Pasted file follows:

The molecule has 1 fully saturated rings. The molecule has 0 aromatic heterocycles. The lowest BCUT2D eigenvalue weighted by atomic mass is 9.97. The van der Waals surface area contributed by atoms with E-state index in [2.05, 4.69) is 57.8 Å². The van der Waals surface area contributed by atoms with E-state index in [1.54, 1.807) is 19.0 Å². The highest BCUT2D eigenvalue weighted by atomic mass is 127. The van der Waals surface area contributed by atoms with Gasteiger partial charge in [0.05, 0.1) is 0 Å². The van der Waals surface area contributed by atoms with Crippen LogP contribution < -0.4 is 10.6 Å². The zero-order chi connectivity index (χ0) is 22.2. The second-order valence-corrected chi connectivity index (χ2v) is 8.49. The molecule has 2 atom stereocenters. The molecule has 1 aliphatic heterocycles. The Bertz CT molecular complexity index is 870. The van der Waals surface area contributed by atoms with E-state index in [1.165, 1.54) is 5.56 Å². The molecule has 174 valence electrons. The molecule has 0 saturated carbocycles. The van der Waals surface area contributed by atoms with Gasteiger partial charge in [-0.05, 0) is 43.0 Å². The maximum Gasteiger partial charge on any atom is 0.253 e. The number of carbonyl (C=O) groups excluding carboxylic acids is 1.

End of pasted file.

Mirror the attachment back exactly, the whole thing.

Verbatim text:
The molecule has 1 fully saturated rings. The molecule has 0 aromatic heterocycles. The lowest BCUT2D eigenvalue weighted by atomic mass is 9.97. The van der Waals surface area contributed by atoms with E-state index in [2.05, 4.69) is 57.8 Å². The van der Waals surface area contributed by atoms with E-state index in [1.54, 1.807) is 19.0 Å². The highest BCUT2D eigenvalue weighted by atomic mass is 127. The van der Waals surface area contributed by atoms with Gasteiger partial charge in [0.05, 0.1) is 0 Å². The van der Waals surface area contributed by atoms with Crippen LogP contribution < -0.4 is 10.6 Å². The zero-order chi connectivity index (χ0) is 22.2. The second-order valence-corrected chi connectivity index (χ2v) is 8.49. The molecule has 2 atom stereocenters. The molecule has 1 aliphatic heterocycles. The Bertz CT molecular complexity index is 870. The van der Waals surface area contributed by atoms with E-state index in [1.165, 1.54) is 5.56 Å². The molecule has 174 valence electrons. The molecule has 0 saturated carbocycles. The van der Waals surface area contributed by atoms with Gasteiger partial charge in [-0.05, 0) is 43.0 Å². The maximum Gasteiger partial charge on any atom is 0.253 e. The number of carbonyl (C=O) groups excluding carboxylic acids is 1.